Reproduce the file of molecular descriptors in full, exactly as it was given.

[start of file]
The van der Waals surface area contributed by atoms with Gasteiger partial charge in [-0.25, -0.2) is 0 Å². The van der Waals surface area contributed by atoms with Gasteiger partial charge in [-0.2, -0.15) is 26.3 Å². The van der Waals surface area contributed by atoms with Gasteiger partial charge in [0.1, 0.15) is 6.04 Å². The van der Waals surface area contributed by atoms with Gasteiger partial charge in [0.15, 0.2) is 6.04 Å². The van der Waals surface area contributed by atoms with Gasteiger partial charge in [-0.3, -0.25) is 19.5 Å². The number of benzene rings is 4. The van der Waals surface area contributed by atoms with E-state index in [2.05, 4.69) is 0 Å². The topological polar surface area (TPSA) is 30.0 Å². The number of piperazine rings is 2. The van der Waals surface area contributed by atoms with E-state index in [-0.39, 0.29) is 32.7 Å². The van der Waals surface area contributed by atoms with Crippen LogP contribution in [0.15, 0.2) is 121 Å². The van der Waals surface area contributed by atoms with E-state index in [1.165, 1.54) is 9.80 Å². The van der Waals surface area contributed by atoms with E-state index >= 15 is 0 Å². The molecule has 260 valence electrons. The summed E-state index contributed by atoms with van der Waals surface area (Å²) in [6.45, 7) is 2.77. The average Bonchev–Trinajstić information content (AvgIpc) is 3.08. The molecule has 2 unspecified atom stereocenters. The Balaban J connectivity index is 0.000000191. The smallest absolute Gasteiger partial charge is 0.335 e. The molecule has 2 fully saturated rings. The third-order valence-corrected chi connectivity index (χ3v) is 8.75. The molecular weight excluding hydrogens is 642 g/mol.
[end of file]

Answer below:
The van der Waals surface area contributed by atoms with Gasteiger partial charge in [-0.25, -0.2) is 0 Å². The van der Waals surface area contributed by atoms with Gasteiger partial charge in [-0.2, -0.15) is 26.3 Å². The van der Waals surface area contributed by atoms with Gasteiger partial charge in [0.1, 0.15) is 6.04 Å². The van der Waals surface area contributed by atoms with Gasteiger partial charge in [0.15, 0.2) is 6.04 Å². The van der Waals surface area contributed by atoms with Gasteiger partial charge in [-0.3, -0.25) is 19.5 Å². The number of benzene rings is 4. The van der Waals surface area contributed by atoms with E-state index in [2.05, 4.69) is 0 Å². The topological polar surface area (TPSA) is 30.0 Å². The number of piperazine rings is 2. The van der Waals surface area contributed by atoms with E-state index in [-0.39, 0.29) is 32.7 Å². The van der Waals surface area contributed by atoms with Crippen LogP contribution in [0.15, 0.2) is 121 Å². The van der Waals surface area contributed by atoms with E-state index in [1.165, 1.54) is 9.80 Å². The van der Waals surface area contributed by atoms with E-state index >= 15 is 0 Å². The molecule has 260 valence electrons. The summed E-state index contributed by atoms with van der Waals surface area (Å²) in [6.45, 7) is 2.77. The average Bonchev–Trinajstić information content (AvgIpc) is 3.08. The molecule has 2 unspecified atom stereocenters. The Balaban J connectivity index is 0.000000191. The smallest absolute Gasteiger partial charge is 0.335 e. The molecule has 2 fully saturated rings. The third-order valence-corrected chi connectivity index (χ3v) is 8.75. The molecular weight excluding hydrogens is 642 g/mol.